Britain’s Leaders Should Engage In ‘Constructive Conversation’ Regarding International Aid
The Guardian: The Guardian view on international aid: less fury, more light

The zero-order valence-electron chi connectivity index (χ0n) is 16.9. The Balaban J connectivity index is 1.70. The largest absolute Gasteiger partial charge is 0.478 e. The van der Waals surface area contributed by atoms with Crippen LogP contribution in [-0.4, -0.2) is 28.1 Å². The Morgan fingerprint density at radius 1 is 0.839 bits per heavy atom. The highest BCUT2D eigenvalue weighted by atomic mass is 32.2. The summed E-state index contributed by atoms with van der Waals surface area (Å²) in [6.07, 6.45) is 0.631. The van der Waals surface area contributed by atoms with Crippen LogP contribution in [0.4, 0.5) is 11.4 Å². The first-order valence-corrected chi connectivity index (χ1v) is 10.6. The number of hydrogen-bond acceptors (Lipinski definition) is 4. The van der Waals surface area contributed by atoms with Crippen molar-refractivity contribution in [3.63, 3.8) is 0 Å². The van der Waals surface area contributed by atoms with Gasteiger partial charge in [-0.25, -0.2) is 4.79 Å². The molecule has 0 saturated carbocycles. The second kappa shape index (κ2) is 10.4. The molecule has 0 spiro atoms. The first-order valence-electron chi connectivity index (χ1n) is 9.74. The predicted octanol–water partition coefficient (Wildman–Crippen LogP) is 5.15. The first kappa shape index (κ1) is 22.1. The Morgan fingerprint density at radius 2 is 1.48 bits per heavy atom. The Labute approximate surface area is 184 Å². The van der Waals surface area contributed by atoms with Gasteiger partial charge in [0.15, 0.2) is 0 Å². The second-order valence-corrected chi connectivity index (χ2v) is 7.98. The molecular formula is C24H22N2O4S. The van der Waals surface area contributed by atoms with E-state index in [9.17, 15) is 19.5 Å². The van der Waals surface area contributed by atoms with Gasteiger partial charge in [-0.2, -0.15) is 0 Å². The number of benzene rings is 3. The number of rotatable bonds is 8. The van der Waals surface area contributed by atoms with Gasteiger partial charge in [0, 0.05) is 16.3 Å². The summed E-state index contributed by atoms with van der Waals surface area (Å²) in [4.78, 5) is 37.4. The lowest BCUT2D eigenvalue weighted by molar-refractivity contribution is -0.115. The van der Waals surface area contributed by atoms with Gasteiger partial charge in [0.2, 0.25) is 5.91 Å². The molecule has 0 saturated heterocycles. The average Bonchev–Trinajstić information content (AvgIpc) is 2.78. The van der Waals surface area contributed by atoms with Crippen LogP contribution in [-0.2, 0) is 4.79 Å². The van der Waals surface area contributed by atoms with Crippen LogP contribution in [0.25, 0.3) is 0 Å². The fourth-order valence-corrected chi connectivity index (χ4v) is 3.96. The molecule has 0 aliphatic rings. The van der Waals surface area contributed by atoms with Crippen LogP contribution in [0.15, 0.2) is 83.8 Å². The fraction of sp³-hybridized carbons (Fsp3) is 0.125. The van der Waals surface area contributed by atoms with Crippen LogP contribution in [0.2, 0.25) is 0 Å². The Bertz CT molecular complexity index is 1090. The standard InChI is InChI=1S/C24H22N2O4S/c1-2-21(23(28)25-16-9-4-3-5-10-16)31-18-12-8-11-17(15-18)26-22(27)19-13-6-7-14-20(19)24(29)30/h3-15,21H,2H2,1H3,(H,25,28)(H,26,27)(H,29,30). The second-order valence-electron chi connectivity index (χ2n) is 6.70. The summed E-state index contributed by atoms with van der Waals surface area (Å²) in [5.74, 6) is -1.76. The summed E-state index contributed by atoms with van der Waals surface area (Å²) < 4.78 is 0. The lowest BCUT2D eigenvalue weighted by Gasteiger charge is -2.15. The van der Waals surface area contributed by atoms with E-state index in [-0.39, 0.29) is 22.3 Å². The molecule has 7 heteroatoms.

“The assaults on Britain’s international development budget and the parallel assault on salaries that some charities pay their chief executives are being merged into a single weapon of attack. The aim is to unpick the legal commitment to dedicating 0.7 percent of GDP to aid after the next election. … [T]he attacks of the past month have reached extraordinary depths. And, while not all the claims are justified, some of them are. The voluntary sector has to do more to get out and explain why its chief executives and other senior officers are worth paying four or five times more than the median wage, and at the same time charities need to develop a culture of openness about projects that work, and the ones that don’t. … The question of aid effectiveness, the second prong of the current attack, is even more contested. … The international development secretary, Priti Patel, grandstands her skepticism about aid … and is cheered on by her allies in the media. The NGOs that often rely on Department for International Development contracts for their survival keep their heads down for fear of being named and shamed. Development matters. So stop the name calling and start a constructive conversation about how to do it better” (12/18).
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